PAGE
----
- Since 2017, 13% of gamers have stopped buying new games to focus on their back catalog, according to a report from Nielsen Media.
- Product sales for games have been decreasing while spending from whales have been compensating via microtransactions. As noted by GameDaily.biz, fewer games are being made by big publishers, but they’re making more money on monetary systems such as cash shops and loot boxes. This isn’t a sign of growth but one of decline.
As pointed out by Game Fragger, a lot of people buy a lot of things and so that’s what the market responds to. Likewise, a lot of people gamble when gambling is made accessible, but that doesn’t necessarily mean gambling is a good thing. In fact, Belgium and the Netherlands put a halt to loot boxes because the gambling commissions actually enforced the law by recognizing that they are gambling, and therefore publishers need a gambling license to include premium loot boxes in their games.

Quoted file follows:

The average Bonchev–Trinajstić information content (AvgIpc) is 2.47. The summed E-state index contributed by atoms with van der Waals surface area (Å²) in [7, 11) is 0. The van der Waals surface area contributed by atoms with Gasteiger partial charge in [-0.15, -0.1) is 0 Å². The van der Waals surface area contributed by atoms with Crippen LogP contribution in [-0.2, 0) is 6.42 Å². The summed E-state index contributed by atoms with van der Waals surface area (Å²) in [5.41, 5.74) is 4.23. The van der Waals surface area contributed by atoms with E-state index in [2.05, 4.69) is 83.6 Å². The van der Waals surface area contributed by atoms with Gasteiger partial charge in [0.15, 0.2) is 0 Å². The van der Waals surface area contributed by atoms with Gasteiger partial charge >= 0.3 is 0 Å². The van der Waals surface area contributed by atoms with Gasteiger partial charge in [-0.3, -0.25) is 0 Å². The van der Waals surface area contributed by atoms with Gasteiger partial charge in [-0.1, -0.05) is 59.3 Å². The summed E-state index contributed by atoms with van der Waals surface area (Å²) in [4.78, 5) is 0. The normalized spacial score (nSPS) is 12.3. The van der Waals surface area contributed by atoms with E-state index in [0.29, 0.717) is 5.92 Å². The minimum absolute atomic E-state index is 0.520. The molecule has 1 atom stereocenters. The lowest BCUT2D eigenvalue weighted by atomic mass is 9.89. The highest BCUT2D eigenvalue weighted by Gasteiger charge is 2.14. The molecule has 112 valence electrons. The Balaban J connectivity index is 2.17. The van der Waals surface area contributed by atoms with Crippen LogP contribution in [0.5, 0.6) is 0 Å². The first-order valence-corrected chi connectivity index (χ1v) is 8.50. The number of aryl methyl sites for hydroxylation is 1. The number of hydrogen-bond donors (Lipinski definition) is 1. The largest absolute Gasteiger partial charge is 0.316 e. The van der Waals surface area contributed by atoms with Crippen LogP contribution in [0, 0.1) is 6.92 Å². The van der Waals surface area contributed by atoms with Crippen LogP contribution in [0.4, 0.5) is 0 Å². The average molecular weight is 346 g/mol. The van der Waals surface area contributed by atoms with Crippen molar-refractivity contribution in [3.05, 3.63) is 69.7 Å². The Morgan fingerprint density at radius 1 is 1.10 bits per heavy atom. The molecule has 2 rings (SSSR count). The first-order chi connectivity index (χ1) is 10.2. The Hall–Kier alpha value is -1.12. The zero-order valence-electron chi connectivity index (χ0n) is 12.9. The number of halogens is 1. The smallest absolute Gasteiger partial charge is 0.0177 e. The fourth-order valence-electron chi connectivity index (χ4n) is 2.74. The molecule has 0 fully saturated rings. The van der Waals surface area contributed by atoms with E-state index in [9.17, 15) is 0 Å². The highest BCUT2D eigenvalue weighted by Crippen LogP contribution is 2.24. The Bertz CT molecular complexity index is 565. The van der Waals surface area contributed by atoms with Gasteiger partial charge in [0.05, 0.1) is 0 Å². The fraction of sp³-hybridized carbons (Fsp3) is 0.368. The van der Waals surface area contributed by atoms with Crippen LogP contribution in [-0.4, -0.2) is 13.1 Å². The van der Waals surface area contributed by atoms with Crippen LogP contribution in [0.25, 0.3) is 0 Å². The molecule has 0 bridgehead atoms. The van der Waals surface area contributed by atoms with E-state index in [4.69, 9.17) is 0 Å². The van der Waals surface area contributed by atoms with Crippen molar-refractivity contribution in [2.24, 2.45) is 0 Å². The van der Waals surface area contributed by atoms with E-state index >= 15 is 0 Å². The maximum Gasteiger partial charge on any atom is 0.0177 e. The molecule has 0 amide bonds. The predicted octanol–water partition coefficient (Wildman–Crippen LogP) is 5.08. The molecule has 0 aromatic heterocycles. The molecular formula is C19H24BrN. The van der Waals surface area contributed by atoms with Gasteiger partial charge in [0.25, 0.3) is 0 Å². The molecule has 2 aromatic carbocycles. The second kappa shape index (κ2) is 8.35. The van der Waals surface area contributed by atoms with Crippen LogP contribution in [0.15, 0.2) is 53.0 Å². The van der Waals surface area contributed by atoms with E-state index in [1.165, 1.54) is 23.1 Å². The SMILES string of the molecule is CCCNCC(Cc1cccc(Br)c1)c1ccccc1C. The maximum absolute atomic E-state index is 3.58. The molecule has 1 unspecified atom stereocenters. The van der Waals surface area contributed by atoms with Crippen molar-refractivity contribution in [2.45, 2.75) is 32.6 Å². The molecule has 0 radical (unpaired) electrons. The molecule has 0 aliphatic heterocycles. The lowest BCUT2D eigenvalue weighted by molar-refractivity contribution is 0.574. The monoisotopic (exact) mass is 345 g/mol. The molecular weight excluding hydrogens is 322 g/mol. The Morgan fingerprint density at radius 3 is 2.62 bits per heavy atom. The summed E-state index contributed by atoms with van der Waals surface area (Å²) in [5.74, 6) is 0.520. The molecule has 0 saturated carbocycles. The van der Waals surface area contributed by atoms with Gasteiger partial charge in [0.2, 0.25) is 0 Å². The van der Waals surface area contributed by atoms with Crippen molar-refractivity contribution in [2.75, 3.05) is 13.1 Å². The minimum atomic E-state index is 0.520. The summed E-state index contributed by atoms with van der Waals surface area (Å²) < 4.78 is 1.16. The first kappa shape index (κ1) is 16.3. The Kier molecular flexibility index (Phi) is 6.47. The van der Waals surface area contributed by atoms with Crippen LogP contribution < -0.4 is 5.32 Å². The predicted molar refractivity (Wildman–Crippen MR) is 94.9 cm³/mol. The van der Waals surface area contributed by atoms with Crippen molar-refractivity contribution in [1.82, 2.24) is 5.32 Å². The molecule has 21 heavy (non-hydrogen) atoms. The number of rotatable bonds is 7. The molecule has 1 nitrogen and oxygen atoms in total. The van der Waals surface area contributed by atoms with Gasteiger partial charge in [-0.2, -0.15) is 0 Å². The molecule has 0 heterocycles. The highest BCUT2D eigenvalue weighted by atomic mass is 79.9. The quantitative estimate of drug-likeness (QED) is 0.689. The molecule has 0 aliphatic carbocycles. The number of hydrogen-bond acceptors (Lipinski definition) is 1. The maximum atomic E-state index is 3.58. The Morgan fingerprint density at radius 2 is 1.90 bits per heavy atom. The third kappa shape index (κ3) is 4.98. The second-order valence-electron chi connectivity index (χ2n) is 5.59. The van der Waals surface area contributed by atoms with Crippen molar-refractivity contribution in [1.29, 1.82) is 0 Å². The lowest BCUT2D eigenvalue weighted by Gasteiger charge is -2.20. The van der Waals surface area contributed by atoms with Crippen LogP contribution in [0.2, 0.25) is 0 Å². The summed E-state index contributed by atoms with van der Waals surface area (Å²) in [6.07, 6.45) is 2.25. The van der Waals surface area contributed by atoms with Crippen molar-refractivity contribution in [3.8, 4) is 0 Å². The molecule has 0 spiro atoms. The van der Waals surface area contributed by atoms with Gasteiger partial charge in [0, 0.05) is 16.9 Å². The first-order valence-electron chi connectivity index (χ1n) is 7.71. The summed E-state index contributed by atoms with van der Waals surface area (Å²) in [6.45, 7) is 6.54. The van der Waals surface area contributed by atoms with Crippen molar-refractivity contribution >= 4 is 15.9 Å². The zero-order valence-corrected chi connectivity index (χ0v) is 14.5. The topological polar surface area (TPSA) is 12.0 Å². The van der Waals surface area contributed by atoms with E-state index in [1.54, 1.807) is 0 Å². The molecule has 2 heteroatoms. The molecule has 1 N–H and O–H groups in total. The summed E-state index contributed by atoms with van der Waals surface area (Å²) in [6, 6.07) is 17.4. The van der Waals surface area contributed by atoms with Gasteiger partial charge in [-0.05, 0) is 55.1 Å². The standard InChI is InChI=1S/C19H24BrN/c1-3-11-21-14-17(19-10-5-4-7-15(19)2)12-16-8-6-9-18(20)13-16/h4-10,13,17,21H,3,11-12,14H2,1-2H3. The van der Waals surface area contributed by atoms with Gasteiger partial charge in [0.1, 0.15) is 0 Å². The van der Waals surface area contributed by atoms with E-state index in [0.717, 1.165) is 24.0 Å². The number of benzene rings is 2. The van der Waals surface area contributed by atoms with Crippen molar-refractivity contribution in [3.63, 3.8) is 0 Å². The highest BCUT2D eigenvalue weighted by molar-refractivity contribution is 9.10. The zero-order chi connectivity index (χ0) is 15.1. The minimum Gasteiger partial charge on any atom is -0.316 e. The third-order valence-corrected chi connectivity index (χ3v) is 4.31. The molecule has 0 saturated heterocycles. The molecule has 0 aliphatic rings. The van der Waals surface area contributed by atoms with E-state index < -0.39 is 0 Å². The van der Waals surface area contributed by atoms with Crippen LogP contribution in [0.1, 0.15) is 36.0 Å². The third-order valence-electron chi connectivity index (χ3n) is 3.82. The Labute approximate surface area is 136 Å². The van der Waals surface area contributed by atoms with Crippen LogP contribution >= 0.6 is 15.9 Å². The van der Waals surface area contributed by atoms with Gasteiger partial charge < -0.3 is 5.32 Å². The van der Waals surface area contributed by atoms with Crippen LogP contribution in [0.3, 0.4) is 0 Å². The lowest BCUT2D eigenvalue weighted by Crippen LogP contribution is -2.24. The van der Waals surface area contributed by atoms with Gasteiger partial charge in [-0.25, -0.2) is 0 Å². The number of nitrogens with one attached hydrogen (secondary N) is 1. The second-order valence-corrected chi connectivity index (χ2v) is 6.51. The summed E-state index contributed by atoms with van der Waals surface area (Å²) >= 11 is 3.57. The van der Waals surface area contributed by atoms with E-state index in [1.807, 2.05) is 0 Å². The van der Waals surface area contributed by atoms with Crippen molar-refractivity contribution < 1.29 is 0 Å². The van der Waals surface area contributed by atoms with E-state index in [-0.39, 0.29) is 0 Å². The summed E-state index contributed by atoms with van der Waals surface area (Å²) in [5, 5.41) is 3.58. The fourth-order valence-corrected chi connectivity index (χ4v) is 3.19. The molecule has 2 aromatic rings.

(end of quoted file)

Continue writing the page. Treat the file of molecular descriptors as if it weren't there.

Any company proud of being able to skirt gambling laws to get kids (and adults) hooked on loot boxes really isn’t a friend of gaming at all. How does gambling addiction bolstering profits for a publicly traded company help benefit gamers?
While Warlock attempts to say that companies like Ubisoft can use the profits to build more games, we haven’t actually seen any games coming out where it justifies the negative impact loot boxes have had on the industry. There still isn’t a single first-person shooter made that rivals the mechanics and visual fidelity of the original Crysis, which came out back in 2007.
Some websites are actually calling Ubisoft out for the comment, with AltChar astutely pointing out…
“Just because loot boxes can be cosmetic does not mean they are justified, as the company is knowingly removing the players’ ability to purchase said cosmetics directly and is forcing them into gambling in order to maximise profits.”
This is true.
Previously gamers would grind through a game to unlock new content, such as better weapons, armor, and customizable gear. Nowadays gamers typically have to pay for those items from the cash shop on top of spending $20, $30, $40, $50, or $60 for the base game.